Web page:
The False Self on Social Media

The ease with which we can edit and manipulate our social media accounts proves that any of these sites allow us to create a false reality, a version of ourselves as we want to be seen, a false self to increase the feeling of self worth, reflected by the number of likes and followers.

How is this for a serious hit to social media? “Ultimately, Facebook is a narcissistic playground where the best, the funniest, the most charming aspects of our lives are publicized and the… boring stuff, the beige that is most of our daily grind almost never gets posted.” (Sorokanich)

Sadly, that is one of the least disturbing things that experts have to say about social media.

One report explained that, “The development of long lasting meaningful relationships is diminishing due to social media. There’s a lack of emotional connections being made.” (The Social Disconnect of Social Media, 2014).

Another journalist expressed serious worry about the actual value of social media, saying, “I was supplementing my real, physical life as a human being with something superficial and untrue to myself. I want authentic relationships with strong connections that have an actual, not virtual, value.” (Farewell to Facebook’s False Reality, 2015)

Speaking at the Lithium Technologies LiNC conference in San Francisco, Forrester Research vice president Nate Elliott dropped some truth on brand managers: you don’t build a community on social or have any meaningful customer relationships.

There’s no community there. This notion of “build a community on Facebook,” I’ve never seen any brand successfully build a long-term community on Facebook. Maybe around a topic for a week, people come together, but conversations aren’t threaded. They’re not archived. There’s never been a meaningful community there. Even pages that get lots of likes on posts, and comments and shares, there’s not a community there.

So, the good news is that the backlash has begun and, perhaps, social media is going to slowly lose its mass following as subsequent generations of users recognize most social media platforms for what they are – anti-social.

Some might also argue that social media platforms are premium marketing systems that gather an impressive amount of data about consumers without their ever noticing. That, for the most part, is true, as well, but what we have to be most concerned with is the how the two million social media outlets available around the world are insinuating themselves into our daily lives.

Social Media Friendship – Real versus Virtual

Social Media Friendship

The choice of the word “friend” by Facebook creators is an instant clue to the goals they had in mind for their millions of users. They wanted Facebook account holders to see the people with whom they network as friends, and yet the connections don’t really warrant that title.

After all, Merriam Webster defines a friend as, “A person who you like and enjoy being with.” One is hardly “with” an online friend, even when using online chat tools. Certainly, you are sharing information, thoughts, and ideas, but it is a radically desensitized approach to interaction and human communication. In fact, it is really the polar opposite of friendship.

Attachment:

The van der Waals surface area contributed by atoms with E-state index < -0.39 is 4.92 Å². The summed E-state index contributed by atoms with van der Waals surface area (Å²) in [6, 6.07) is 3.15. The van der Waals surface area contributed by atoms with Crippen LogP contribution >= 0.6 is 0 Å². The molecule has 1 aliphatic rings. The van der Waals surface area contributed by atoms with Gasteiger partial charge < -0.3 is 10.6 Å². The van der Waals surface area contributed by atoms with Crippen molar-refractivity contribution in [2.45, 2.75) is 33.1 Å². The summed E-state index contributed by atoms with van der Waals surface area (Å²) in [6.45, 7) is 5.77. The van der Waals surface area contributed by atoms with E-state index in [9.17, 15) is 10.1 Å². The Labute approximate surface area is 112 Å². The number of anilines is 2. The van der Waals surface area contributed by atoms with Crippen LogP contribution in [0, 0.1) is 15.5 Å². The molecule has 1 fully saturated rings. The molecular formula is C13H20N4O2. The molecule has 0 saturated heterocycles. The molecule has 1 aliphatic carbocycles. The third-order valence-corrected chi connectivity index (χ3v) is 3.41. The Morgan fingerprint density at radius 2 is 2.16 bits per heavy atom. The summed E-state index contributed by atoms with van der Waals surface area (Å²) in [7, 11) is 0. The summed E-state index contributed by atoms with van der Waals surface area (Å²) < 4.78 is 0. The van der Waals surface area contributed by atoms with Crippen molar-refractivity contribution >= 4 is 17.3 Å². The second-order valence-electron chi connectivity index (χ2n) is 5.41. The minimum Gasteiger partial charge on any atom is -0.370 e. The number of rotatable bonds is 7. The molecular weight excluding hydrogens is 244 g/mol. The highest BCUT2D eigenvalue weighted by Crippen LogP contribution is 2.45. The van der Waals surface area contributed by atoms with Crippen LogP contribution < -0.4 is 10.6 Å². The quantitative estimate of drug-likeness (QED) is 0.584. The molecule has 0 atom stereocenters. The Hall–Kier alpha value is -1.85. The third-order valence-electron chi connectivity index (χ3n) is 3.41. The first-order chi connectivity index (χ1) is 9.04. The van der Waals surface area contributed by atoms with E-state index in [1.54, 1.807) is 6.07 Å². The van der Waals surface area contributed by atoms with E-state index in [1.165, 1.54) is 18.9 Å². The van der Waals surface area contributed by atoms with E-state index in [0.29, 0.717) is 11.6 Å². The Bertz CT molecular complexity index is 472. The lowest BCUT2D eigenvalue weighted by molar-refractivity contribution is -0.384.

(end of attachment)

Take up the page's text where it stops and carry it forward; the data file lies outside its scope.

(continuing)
Consider that studies now reveal that up to 75% of people using social networks experience disrupted sleep in the evening hours after using them. And even worse is that half of users surveyed pointed out that social media made their self-esteem diminish and their lives seem less vibrant or even interesting because of the seeming perfection of their “friends” lives. And here, as Shakespeare said, is the “rub”. Why? Because, psychologists tell us that a friend is worthy of that title when they are committed to your happiness, refuse to ask you to compromise your principles, and is a good influence.

These are not aspects of virtual relationships, and you cannot cultivate them through online exchanges. In fact, one study showed that there are some “telltale” indicators when social media is negatively influencing a user.

These signs include a harmful effect to mood. It isn’t just self-esteem but mood in general that is deflated by use of social media. Distraction is another indicator that social media is overriding your reality and leaving you unhappy with real-world situations. Another problem caused by social media is a decreasing ability to communicate well in one-on-one settings. People are now struggling with the urge to grab a phone or mobile device to check in on their various social media accounts while in the presence of actual human company.

The German term schadenfreude (which translates to “harm-joy”) is another sign that social media is the opposite of friendship, as well. This is because a common result of reliance on social media rather than actual friendship is relishing the misfortune of others – meaning our “friends”. And those broadcasting such misfortunes across social media are also revealing yet another startling element of this setting – the desire to get attention of any kind in order to boost self-esteem.

Life is meant for living in the present, and in reality. Most of us would be far happier without the artifice of social media, and if you find that it has been harming your self-esteem, drop out and just get out there and live life – there are plenty of friends to be found offline.